Impotence in men: Who is at risk?

Impotence is one of the most common problems faced by men globally. It causes enough distress mentally.

Impotence is one of the most common problems faced by men globally. It causes enough distress mentally. Very few men will want to discuss this problem with anyone. The distress associated with impotence is simply because sexual functions of a man have been linked with his “manliness” which is not correct.

A variety of neurological, psychic and vascular factors interplay in the sexual function of a man. The desire to have sex arises when one sees or thinks of something erotic due to the influence of hormones. Erection and ejaculation follow it.

 

Technically, impotence is defined as failure to achieve erection or ejaculation. Loosely, this term is used to refer to any form of sexual dysfunction. It can be loss of libido, failure to have an erection or ejaculation.

 

A decrease in libido can be because disease or a substance, causing deficiency of androgens. Hypogonadism or testicular atrophy because of congenital chromosomal disorders may cause impotence. Childhood viral infections, causing inflammation of testes such as mumps can lead to impotence. Pituitary and thyroid diseases result in sexual impotence. Many drugs produce impotence as a side-effect. Cimetidine used for gastritis, antihypertensive drugs like propranolol and antidepressants are some of them. Alcohol, tobacco or heroin are addicting substances and cause impotence in young men.

 

Diabetic autonomic neuropathy is yet another cause of impotence in young men. Sometimes impotence may be the first clue leading to diagnosis of diabetes. As the entire mechanism of erection and ejaculation is mediated predominantly by the nervous system any disease or tumour affecting the brain or spinal cord can cause impotence.

Atherosclerosis, i.e., thickening of blood vessel walls because of advancing age, other diseases and trauma to the brain, spinal cord, penis or testicles can also produce impotence.

Majority of the cases of impotence are psychic in origin. Excess work, tension at the work place and anxiety because of some problem lead to failure of arousal in men. Dislike for a partner, marital discord, suspecting a wife or girl friend having an affair or guilt regarding one’s own deviant sexual relations are some other causes of impotence. Pornographic videos and literature are also responsible for impotence in young adults. These depict stories of such “valour” on the bed that men assume that to be the standard sexual behaviour. There is no such “standard”. Sex is a very personal need like food and it varies from person to person. The number of times one may have sex or the desire cannot be compared with another person’s.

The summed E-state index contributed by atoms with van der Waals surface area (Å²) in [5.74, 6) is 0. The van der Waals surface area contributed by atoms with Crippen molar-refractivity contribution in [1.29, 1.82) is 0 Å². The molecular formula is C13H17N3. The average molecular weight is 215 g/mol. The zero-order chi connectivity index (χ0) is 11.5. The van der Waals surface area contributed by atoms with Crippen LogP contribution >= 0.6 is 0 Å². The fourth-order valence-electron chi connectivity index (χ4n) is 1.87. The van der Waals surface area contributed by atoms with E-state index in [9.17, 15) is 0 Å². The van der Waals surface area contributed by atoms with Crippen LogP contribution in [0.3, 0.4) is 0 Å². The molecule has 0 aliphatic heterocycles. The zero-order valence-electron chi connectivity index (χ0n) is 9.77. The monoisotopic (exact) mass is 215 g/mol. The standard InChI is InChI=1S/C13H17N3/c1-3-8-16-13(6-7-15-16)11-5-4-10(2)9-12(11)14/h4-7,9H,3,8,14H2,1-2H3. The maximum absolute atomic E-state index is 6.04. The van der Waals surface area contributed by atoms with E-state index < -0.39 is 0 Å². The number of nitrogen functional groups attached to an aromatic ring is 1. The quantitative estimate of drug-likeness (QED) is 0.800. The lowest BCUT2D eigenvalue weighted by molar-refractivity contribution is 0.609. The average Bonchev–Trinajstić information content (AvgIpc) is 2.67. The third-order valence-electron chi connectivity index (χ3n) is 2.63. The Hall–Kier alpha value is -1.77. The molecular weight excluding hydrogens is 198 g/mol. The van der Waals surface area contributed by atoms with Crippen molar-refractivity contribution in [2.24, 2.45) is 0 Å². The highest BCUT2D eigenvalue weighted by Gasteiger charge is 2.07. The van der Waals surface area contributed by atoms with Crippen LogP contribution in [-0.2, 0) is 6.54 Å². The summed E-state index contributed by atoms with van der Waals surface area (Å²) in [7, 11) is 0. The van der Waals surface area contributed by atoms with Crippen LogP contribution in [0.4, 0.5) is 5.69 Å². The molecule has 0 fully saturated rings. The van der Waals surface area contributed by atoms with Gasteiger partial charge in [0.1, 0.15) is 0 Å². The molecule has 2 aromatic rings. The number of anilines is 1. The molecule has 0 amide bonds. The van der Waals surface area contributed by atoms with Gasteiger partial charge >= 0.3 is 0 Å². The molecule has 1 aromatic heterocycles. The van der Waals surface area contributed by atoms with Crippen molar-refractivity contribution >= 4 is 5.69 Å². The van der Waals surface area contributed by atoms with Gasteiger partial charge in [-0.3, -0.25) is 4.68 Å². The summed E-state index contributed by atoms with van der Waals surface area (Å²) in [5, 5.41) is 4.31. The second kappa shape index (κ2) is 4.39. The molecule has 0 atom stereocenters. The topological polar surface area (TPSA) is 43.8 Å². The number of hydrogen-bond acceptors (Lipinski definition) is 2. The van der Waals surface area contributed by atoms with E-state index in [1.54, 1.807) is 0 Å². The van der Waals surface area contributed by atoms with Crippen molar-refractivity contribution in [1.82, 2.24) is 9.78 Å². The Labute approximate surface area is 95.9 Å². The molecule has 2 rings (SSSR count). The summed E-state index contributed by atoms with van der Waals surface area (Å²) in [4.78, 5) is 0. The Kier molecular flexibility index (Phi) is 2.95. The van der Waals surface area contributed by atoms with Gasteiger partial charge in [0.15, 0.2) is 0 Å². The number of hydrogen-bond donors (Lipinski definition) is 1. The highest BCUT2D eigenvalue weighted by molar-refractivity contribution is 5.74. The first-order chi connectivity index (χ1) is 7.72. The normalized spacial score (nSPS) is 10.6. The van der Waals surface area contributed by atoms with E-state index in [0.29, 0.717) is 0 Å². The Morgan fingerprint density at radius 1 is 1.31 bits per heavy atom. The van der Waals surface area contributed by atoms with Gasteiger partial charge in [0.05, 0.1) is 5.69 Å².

Another cause of impotence is promiscuous sexual behaviour. Those youngsters who start indulging in sex from puberty normally lose interest in sex as adults. 

A careful history and clinical examination itself ascertains the cause of impotence in majority of cases. If a physical cause for impotence is suspected, such as hormonal disorder or neurological problem, it should be investigated and treated.

Good counselling, motivation and encouragement are all that is needed for treating impotence. The affected person should be told that it is a problem like any other the body can face and there is no need to be ashamed about it. Because of the fear, shame and apprehension regarding impotence, many young men visit non-qualified personnel and resort to ‘magic cures’ to gain potency.

For instance, a drug claimed to cure impotence was very popular about a decade or more. But later on there were many reported cases of sudden fall in blood pressure, sudden cardiac arrest and death following its use.

Dr Rachna Pande, specialist – internal medicine.

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